Global Guilt Complexes

As the world lowers the curtain on the war-strewn 1900s, some airing of responsibility is taking place over who might have stopped two of the century's worst wrongs.

The United Nations, in two recent reports, lays out moral blame for two massacres: the 1995 killing of thousands of Bosnian Muslims at Srebrenica and the 1994 slaughter of some 800,000 people in Rwanda.

Little justice has been served on the killers or their masters in these atrocities. So instead, the UN reports' main task is to engage in soul-searching and finger-pointing, all to prevent such tragedies in the 21st century.

But how the blame is assigned is a signal as to how to avoid future slaughters. Was the UN at fault? Should the world's sole superpower have done more? Did neighboring states neglect their neighborly duty?

Similar questions about the moral responsibility of outsiders have long been asked about the Holocaust. It's obvious that the answers weren't sufficient. Fresh questions, too, have been asked recently about the massive starvation of Ukrainians by Stalin in 1932-33, the Mao-inspired famine of Chinese in 1958-60, and Pol Pot's Cambodian killing fields of 1975-78.

These global guilt complexes over 20th century atrocities are something new for humanity. It's as if we now live in a planetary glass bowl, where any large tragedy anywhere can be seared quickly in anyone's conscience, demanding action.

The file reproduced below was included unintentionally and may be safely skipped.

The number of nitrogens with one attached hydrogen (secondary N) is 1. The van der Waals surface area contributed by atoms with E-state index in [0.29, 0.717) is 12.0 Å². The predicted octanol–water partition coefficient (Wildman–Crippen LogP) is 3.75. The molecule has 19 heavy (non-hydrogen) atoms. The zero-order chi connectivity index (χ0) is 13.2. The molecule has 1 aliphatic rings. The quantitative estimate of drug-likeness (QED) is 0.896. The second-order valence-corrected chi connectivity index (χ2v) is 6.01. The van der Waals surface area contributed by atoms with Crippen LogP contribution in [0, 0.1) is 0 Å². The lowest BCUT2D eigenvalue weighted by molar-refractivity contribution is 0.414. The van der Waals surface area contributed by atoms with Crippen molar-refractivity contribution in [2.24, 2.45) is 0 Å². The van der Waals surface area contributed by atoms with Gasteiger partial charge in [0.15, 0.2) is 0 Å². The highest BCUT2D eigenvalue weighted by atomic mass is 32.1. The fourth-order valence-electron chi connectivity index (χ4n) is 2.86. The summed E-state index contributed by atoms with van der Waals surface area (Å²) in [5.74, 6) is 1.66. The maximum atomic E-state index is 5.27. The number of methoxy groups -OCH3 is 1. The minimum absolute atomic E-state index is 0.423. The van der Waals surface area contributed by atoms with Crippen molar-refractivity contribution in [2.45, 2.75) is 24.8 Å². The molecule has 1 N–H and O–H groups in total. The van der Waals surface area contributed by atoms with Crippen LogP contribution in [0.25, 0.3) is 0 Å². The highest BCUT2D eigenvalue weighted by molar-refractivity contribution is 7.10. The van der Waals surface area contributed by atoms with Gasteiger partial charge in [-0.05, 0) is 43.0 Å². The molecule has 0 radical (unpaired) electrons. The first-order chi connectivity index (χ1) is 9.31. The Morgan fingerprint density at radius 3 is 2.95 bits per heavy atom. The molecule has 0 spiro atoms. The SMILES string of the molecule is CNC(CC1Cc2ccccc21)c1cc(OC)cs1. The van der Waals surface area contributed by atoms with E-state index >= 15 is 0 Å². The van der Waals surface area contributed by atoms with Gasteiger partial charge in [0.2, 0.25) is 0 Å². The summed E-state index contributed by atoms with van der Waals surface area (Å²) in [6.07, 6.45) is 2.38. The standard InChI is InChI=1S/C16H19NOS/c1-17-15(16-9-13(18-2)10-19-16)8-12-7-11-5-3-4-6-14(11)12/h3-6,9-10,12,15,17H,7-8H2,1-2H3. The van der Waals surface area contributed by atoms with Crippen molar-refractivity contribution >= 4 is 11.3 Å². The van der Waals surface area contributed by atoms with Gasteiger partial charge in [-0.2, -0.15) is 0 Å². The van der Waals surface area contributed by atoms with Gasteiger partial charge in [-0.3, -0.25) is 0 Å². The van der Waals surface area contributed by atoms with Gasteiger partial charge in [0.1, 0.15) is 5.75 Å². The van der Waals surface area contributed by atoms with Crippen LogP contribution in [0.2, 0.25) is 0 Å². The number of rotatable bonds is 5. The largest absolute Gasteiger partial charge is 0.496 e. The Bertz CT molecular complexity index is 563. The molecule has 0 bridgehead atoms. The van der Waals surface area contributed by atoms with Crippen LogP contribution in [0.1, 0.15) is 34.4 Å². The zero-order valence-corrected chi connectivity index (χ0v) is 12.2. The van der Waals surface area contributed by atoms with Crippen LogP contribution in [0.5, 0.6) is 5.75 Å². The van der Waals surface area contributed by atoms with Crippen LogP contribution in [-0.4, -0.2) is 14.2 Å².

Lack of action - or, putting other priorities above saving human lives - is the UN's main complaint about Rwanda and Srebrenica.

For Rwanda, it faults "the international community" for a "lack of resources and political will." It specifically faults the Security Council, Secretary General Kofi Annan (who was then head of peacekeeping forces), the US, and Belgium (whose forces were on the ground).

The Srebrenica report blames "the pervasive ambivalence within the UN regarding the role of force in the pursuit of peace." It also cites the UN's "prism of 'moral equivalency' " that treated victims and victimizers alike.

In essence, this kind of hindsight morality is calling for pre-slaughter morality. But in the post-cold-war 1990s - where the US now dominates and the UN is weak - who defines that morality, who should act on it, and who's willing to risk lives to act?

Unfortunately, the answers are coming tragedy by tragedy. NATO's attack in Kosovo in 1999 showed how the world must labor to find a "coalition of the willing" to act against evil.

Along with these UN reports, that's a long, trying trail to define our global humanity. We need a quicker way to form a consensus among nations.

(c) Copyright 1999. The Christian Science Publishing Society

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